Sunday, September 13, 2015

Full Disk Encryption and Filesystem Level Encryption

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I think we all have heard the terms 'Full Disk Encryption' and 'Filesystem Level Encryption'. They are the technologies that protect us from data theft by encrypting data in disks. But how do they work actually? How does Full Disk Encryption differ from Filesystem Level Encryption? And, which one to go for ?

Let's look into a bit deeper.

Full Disk Encryption

A Full Disk Encryption or FDE is a technology in which everything on disk is encrypted, including the programs that can encrypt bootable operating systems partitions, only exception being some part of the disk which necessarily may not get encrypted, for example, the part containing the Master Boot Record. But for systems using hardware based full disk encryption, even the MBR gets encrypted.

In Full Disk Encryption technology, the whole disk gets encrypted using an encryption key. When the system starts, it prompts the user to provide an encryption key, and using that encryption key data is decrypted and the system boots and runs normally.

After the system boots, any information which is read from the disk, is decrypted on the fly and stored in memory. Similarly, any information which is written to disk is encrypted and stored in the disk. Without the encryption key, any data stored in the disk remains inaccessible to hackers.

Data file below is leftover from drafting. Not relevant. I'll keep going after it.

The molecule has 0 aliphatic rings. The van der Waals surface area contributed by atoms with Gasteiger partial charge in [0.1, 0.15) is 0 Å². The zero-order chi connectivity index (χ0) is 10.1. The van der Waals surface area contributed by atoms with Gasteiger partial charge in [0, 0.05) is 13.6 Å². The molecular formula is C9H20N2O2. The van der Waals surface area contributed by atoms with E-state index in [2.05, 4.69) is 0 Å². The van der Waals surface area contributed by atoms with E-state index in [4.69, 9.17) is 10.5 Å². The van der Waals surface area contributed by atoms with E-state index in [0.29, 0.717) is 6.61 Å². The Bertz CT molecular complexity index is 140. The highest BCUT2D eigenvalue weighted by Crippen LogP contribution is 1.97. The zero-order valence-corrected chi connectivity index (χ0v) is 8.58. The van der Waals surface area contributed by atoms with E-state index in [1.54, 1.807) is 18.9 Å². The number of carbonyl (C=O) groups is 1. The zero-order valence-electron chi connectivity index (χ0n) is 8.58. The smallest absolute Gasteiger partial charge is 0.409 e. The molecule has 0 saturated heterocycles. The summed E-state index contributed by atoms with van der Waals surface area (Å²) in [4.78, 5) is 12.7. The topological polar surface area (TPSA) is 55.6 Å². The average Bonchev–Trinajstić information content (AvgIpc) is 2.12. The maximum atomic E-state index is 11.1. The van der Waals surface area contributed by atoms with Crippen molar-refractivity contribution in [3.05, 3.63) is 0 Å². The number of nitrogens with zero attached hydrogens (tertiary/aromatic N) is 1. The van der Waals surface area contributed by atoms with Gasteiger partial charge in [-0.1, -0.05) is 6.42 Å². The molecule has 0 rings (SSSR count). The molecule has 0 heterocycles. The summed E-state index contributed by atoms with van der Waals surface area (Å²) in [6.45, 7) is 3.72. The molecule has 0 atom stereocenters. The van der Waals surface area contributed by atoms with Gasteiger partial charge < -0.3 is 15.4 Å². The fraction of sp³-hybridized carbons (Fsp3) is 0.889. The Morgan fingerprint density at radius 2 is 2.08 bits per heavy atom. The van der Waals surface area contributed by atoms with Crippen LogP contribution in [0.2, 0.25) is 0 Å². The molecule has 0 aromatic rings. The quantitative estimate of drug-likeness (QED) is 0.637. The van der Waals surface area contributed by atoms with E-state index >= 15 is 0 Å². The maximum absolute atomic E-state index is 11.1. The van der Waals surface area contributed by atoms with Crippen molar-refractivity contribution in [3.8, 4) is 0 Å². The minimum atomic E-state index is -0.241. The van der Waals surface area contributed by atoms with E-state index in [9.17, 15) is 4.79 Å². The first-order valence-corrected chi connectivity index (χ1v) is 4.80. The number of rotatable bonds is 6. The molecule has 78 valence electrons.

Filesystem Level Encryption

On the other hand, in a Filesystem Level Encryption, individual files and directories in the filesystem are encrypted by the filesystem itself. It does not encrypt the disk as a whole. Rather, encryption is done on filesystem level.

Using this encryption technology, we can efficiently encrypt and decrypt selected files and directories in the filesystem, where other not so important files and directories can remain unencrypted at the same time.

Difference between Full Disk Encryption and Filesystem Level Encryption

Full Disk Encryption, mostly, uses a single key to encrypt the whole volume. And all data is decryptable when the system runs. So, if an attacker gets access to the computer at run time, he can get access to all the files.

Filesystem Level Encryption, on the other hand, uses different keys for encrypting different parts of the disk. So, the attacker cannot extract information from still encrypted files and folders. So, if we think in this direction, Filesystem Level Encryption seems a better solution than a Full Disk Encryption.

But, Filesystem Level Encryption does not typically encrypt the filesystem metadata, such as directory structure, file names, modification timestamps, sizes etc. So, if an attacker gets access to a stolen disk, he will still be able to get some information from the filesystem metadata.

Which is better – Full Disk Encryption or Filesystem Level Encryption ?

As we have seen, both of these technologies have their own pros and cons. So, a better solution is to go with Full Disk Encryption along with Filesystem Level Encryption, rather than going with any of the technologies alone.

A Full Disk Encryption with Filesystem Level Encryption is always robust and secure enough to prevent any data theft from the system.

So, go with both the technologies together and stay safe, prevent data theft !

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